The standard AAS instrument consists of four components: the sample introduction area, the light (radiation) source, the monochromator or polychromator, and the detector (figure 1).
Following absorption, the characteristic wavelengths emitted from the excitation sources, the flame or graphite furnace, are transferred and focused into the optic system of the AAS. Because any decrease in the light intensity of a given wavelength is proportional to the concentration of the analyte in the sample, this value can be used for quantification of the analyzed elements.
The following systems and technologies greatly simplify both FAAS and GFAAS technologies.
Autodilutor system—An automated in-line dilutor and standards preparation system for flame atomic absorption spectrometry (FAAS).
Solution-based spectrometric elemental analysis techniques require the preparation of standard solutions to calibrate the spectrometer for each analysis. In FAAS, at least three calibration standards are needed to accurately track the calibration graph curvature. Preparation of these calibration standards is one of the more time-consuming processes of most analytical laboratories. Standards preparation frequently involves multiple dilution steps, increasing the risk of contamination and operator errors. A consequence of FAAS calibration curvature is that the dynamic concentration range of the instrument is relatively short, so real sample concentrations may lie above the top standard and linear region of a calibration. The user then has to pause the analysis and dilute the samples that are over the limit until they lie within the calibrated range.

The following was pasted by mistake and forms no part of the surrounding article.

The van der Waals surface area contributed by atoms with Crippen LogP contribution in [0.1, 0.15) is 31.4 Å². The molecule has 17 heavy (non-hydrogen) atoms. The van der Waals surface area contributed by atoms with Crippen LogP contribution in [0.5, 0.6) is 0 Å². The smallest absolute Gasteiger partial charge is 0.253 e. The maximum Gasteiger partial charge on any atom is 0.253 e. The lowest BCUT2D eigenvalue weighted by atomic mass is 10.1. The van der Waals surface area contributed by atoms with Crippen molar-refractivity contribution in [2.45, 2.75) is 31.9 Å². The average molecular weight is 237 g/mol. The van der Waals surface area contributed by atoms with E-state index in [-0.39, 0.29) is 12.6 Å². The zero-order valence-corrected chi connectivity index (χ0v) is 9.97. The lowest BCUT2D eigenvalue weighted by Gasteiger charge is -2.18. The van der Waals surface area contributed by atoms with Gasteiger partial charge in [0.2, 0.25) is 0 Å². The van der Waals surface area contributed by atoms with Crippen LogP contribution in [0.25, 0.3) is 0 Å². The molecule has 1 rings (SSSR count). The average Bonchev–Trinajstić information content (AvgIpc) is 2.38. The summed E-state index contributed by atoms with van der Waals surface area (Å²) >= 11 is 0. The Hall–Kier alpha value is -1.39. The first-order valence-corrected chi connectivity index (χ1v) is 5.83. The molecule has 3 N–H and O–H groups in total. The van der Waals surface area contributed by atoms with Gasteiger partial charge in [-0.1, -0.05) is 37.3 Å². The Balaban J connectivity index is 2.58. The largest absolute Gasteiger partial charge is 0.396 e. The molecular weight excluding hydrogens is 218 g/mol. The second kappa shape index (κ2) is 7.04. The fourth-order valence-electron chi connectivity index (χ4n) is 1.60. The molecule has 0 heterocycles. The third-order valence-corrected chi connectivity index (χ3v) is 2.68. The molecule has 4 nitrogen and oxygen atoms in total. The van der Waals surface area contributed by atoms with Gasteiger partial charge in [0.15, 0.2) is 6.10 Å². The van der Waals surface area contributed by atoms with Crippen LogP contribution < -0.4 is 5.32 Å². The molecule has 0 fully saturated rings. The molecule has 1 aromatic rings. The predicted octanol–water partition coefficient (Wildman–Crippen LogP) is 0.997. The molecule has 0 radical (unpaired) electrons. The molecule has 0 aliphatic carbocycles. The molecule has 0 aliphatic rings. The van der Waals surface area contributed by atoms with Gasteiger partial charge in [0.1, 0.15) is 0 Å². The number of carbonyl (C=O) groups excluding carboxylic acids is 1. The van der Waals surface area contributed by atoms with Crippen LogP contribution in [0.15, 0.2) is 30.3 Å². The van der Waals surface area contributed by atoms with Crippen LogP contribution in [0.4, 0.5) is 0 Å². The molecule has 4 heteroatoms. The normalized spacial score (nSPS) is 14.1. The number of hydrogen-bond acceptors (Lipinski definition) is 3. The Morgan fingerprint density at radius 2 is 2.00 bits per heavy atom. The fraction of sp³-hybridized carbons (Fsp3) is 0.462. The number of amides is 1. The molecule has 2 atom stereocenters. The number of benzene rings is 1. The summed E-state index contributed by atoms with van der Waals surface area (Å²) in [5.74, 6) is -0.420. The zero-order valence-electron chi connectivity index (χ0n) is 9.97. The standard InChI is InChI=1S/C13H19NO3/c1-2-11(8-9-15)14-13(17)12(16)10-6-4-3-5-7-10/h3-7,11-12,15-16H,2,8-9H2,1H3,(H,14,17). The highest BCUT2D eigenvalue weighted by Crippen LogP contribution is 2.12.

Autodilutor systems are designed to take over these labor-intensive tasks by automatically preparing working calibration standards from a single master standard. In this way, no manual dilution steps are required. Autodilutor systems also simplify the task of handling samples found over the limit by diluting them into the calibration range.
Continuous flow vapor generation system—A powerful tool used for the measurement of hydride-forming elements.
Hydride generation AAS employs a chemical reaction to create volatile metal-hydride species that can be analyzed in the vapor phase. Suitable liquid reagents are mixed with samples in a reaction zone to form the hydride vapor. This vapor is then separated from the liquid mixture in a gas-liquid separator and carried to an atomization cell that can be heated (if required). When heated, the hydride decomposes and releases atoms, which are then measured by atomic absorption. The cell can be heated using the air-acetylene flame or an electrically heated furnace.
For mercury analysis, no heating is required because the chemicals form elemental mercury, which passes as a vapor into the atomization cell.
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